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The "floorpan-mounted" high-voltage battery of the Mitsubuishi i-MiEV weighs approximately 500 pounds. The entire vehicle weighs approximately 2,500 pounds so it is apparent that the vehicle is "bottom heavy." This is important to consider when stabilizing this vehicle. The floorpan battery is visible below the vehicle in this image.
Photo credit: Photos by Ron Moore
This look beneath the passenger's side of the i-MiEV shows that the high-voltage battery compartment is lower than the bottom of the blue rocker of the vehicle. This location affects stabilization procedures as well as any task that would work with the floor or rocker of the electric vehicle. A floorpan battery vehicle should not be lifted with tools against the underside area.
Basic stabilization of any electric plug-in vehicle requires blocking of wheels to prevent movement. In addition, with a floorpan-mounted high-voltage battery, rescue personnel must assure that stepchocks are placed so to avoid contacting or crushing the high-voltage battery beneath the car.
Note how the stepchock has been inverted on this electric plug-in vehicle to avoid contact with the high-voltage battery positioned beneath the floorpan. Individual cribbing blocks could also be used as long as they do not contact or crush the battery box.
The i-MiEV is approximately 12 feet long and 5 feet wide. With the i-MiEV on its side, the floorpan-mounted battery enclosure is clearly visible. The black casing running from the front to the rear of the vehicle contains all the modules that make up the 330-volt lithium-ion battery.
When an electric plug-in vehicle is roof-resting, responders must realize that a significant portion of the vehicle's weight is actually above the passenger compartment when the battery is floorpan-mounted. This situation does not occur with conventional-fueled vehicles and should require special considerations at entrapment incidents.
Stabilization of a roof-resting, electric plug-in vehicle requires rescue personnel to adapt to the unique design of the vehicle. In this case, the i-MiEV has been initially stabilized with stepchocks and wedges. Effective strut deployment will be an issue due to lack of good contact points and the desire to not block door access.
SUBJECT: Electric Plug-In Vehicles
TOPIC: Challenges of Floorpan-mounted High-voltage Batteries
OBJECTIVE: Understand procedures necessary for dealing with an electric plug-in vehicle with a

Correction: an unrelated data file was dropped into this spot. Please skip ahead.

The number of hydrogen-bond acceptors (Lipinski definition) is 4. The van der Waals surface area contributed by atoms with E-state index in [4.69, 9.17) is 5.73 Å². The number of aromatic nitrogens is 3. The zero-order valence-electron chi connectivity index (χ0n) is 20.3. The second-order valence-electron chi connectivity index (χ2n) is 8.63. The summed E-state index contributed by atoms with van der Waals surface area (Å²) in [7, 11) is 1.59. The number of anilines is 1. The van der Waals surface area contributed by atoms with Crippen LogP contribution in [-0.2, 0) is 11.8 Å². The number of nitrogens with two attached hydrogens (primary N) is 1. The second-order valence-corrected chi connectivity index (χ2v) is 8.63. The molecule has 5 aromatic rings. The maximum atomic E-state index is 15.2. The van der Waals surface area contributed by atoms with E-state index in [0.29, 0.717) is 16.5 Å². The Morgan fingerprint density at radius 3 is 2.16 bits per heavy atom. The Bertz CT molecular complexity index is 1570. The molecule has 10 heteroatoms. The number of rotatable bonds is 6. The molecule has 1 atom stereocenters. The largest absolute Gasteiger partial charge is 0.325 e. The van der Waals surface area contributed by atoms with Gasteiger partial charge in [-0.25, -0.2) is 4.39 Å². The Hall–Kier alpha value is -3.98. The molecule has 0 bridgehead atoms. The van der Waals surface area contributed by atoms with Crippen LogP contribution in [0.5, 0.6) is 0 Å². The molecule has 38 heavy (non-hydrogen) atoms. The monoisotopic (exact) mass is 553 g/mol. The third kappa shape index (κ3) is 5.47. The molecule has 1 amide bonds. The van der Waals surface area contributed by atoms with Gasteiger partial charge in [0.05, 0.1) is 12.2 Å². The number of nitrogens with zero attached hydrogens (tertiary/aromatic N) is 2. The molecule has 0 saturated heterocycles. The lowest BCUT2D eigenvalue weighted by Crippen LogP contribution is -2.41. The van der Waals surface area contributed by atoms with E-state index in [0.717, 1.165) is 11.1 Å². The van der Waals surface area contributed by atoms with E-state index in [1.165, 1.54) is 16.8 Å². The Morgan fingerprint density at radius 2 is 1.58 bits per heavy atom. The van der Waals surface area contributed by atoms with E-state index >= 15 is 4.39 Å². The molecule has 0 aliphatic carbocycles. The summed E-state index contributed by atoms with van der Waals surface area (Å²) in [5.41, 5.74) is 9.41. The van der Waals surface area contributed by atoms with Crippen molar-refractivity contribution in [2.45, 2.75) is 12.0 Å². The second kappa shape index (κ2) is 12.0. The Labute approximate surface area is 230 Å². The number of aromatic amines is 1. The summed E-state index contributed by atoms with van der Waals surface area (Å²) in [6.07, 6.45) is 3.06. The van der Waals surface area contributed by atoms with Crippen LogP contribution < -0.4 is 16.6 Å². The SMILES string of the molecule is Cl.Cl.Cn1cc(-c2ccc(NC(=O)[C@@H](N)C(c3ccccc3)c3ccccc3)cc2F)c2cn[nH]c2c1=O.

floorpan-mounted high-voltage battery
TASK: Given an electric plug-in vehicle with a floorpan-mounted high-voltage battery to review and inspect, the rescue team shall revise their existing procedures for dealing with the vehicle including unique vehicle stabilization considerations
Our series of columns on electric plug-in vehicle rescue and extrication continues with a focus on the unique challenges presented by floorpan-mounted high-voltage batteries. The vehicle featured in this series is the Mitsubishi i-MiEV, which has its high-voltage battery mounted completely beneath the metal floor of the vehicle. Electric cars such as the Tesla Model S and the Nissan LEAF also mount their large high-voltage battery under the floor. This “floorpan” location requires that emergency responders make some adjustments to several routine rescue and extrication tasks that may be necessary at an incident.
With the 330-volt, 16 kWh lithium-ion battery of the i-MiEV positioned in this floorpan location, the weight distribution of the electric vehicle changes from that which responders have become accustomed. The i-MiEV is a rear-wheel-drive electric vehicle that has 45% of its total weight in front of the firewall area with 55% toward the rear of the vehicle.
An electric plug-in vehicle’s center of gravity is also different from that of a conventional vehicle when the high-voltage battery is underneath the floorpan. Rescue personnel should consider electric plug-in vehicles with floorpan batteries as being “bottom heavy.” The weight and location of the high-voltage battery influences the way we accomplish vehicle stabilization; especially when the vehicle is side- or roof-resting. It also limits any tasks that involve cutting into the floorpan or pushing against an interior component that would crush the floor of the vehicle.
TASK: Given an electric plug-in vehicle with a floorpan-mounted high-voltage battery to review and inspect, the rescue team shall revise their existing procedures for dealing with the vehicle including unique vehicle stabilization considerations.
Ron Moore, a Firehouse® contributing editor, retired as training chief for the McKinney, TX, Fire Department. He also authors a monthly online article in the Firehouse.com “MembersZone” and serves as the Forum Moderator for the extrication section of the Firehouse.com website. Moore can be contacted directly at Rmoore@firehouse.com.